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Human COQ10A and COQ10B are distinct lipid-binding START domain proteins required for coenzyme Q function.
J Lipid Res. 2019 07; 60(7):1293-1310.JL

Abstract

Coenzyme Q (CoQ or ubiquinone) serves as an essential redox-active lipid in respiratory electron and proton transport during cellular energy metabolism. CoQ also functions as a membrane-localized antioxidant protecting cells against lipid peroxidation. CoQ deficiency is associated with multiple human diseases; CoQ10 supplementation in particular has noted cardioprotective benefits. In Saccharomyces cerevisiae, Coq10, a putative START domain protein, is believed to chaperone CoQ to sites where it functions. Yeast coq10 deletion mutants (coq10Δ) synthesize CoQ inefficiently during log phase growth and are respiratory defective and sensitive to oxidative stress. Humans have two orthologs of yeast COQ10, COQ10A and COQ10B Here, we tested the human co-orthologs for their ability to rescue the yeast mutant. We showed that expression of either human ortholog, COQ10A or COQ10B, rescues yeast coq10Δ mutant phenotypes, restoring the function of respiratory-dependent growth on a nonfermentable carbon source and sensitivity to oxidative stress induced by treatment with PUFAs. These effects indicate a strong functional conservation of Coq10 across different organisms. However, neither COQ10A nor COQ10B restored CoQ biosynthesis when expressed in the yeast coq10Δ mutant. The involvement of yeast Coq10 in CoQ biosynthesis may rely on its interactions with another protein, possibly Coq11, which is not found in humans. Coexpression analyses of yeast COQ10 and human COQ10A and COQ10B provide additional insights to functions of these START domain proteins and their potential roles in other biologic pathways.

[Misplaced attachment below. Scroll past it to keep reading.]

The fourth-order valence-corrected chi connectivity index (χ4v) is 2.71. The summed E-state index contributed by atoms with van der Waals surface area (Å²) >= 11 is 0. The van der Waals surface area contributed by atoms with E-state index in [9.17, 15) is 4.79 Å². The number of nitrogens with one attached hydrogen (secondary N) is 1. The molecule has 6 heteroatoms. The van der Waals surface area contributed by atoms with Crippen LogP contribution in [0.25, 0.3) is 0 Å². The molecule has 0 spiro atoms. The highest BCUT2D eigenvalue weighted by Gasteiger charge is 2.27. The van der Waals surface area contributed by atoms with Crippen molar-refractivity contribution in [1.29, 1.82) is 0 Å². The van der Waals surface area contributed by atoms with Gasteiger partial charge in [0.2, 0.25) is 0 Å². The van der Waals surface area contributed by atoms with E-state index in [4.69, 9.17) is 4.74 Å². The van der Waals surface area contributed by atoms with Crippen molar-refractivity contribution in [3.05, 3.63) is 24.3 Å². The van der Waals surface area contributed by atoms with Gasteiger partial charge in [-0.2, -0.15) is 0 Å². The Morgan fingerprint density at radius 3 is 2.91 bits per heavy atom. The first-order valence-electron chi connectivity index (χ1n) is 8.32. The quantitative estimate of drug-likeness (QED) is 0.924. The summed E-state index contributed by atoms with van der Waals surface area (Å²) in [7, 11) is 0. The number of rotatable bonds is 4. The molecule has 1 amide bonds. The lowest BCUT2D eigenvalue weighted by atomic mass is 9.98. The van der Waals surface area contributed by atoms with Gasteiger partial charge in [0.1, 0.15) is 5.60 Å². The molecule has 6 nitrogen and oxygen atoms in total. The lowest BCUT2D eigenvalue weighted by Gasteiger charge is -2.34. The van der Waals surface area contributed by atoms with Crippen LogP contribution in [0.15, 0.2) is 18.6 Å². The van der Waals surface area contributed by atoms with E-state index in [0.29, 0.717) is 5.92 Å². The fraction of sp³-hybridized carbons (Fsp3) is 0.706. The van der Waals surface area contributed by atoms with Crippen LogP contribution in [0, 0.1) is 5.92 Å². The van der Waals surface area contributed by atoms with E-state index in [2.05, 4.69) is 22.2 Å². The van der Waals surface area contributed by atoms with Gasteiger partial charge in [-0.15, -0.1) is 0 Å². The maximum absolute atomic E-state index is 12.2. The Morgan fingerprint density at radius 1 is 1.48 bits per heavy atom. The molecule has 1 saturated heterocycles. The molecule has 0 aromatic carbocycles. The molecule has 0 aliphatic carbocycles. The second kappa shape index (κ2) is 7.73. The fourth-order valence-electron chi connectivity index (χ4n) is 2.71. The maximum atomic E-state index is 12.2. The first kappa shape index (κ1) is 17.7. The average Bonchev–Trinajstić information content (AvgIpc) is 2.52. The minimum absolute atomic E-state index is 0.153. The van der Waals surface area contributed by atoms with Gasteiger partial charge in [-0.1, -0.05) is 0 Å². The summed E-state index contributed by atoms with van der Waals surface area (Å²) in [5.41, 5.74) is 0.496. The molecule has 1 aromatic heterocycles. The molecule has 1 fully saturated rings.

Authors+Show Affiliations

Department of Chemistry and Biochemistry and Molecular Biology Institute,University of California, Los Angeles, Los Angeles, CA 90095.Department of Chemistry and Biochemistry and Molecular Biology Institute,University of California, Los Angeles, Los Angeles, CA 90095.Department of Chemistry and Biochemistry and Molecular Biology Institute,University of California, Los Angeles, Los Angeles, CA 90095.Department of Chemistry and Biochemistry and Molecular Biology Institute,University of California, Los Angeles, Los Angeles, CA 90095.Department of Chemistry and Biochemistry and Molecular Biology Institute,University of California, Los Angeles, Los Angeles, CA 90095. UCLA-Department of Energy Institute of Genomics and Proteomics University of California, Los Angeles, Los Angeles, CA 90095.Department of Chemistry and Biochemistry and Molecular Biology Institute,University of California, Los Angeles, Los Angeles, CA 90095.Department of Chemistry and Biochemistry and Molecular Biology Institute,University of California, Los Angeles, Los Angeles, CA 90095.Department of Chemistry and Biochemistry and Molecular Biology Institute,University of California, Los Angeles, Los Angeles, CA 90095.Department of Biology Brookhaven National Laboratory, Upton, NY 11973.Department of Chemistry and Biochemistry and Molecular Biology Institute,University of California, Los Angeles, Los Angeles, CA 90095 cathy@chem.ucla.edu.

Pub Type(s)

Journal Article
Research Support, N.I.H., Extramural
Research Support, U.S. Gov't, Non-P.H.S.

Language

eng

PubMed ID

31048406

Citation

Tsui, Hui S., et al. "Human COQ10A and COQ10B Are Distinct Lipid-binding START Domain Proteins Required for Coenzyme Q Function." Journal of Lipid Research, vol. 60, no. 7, 2019, pp. 1293-1310.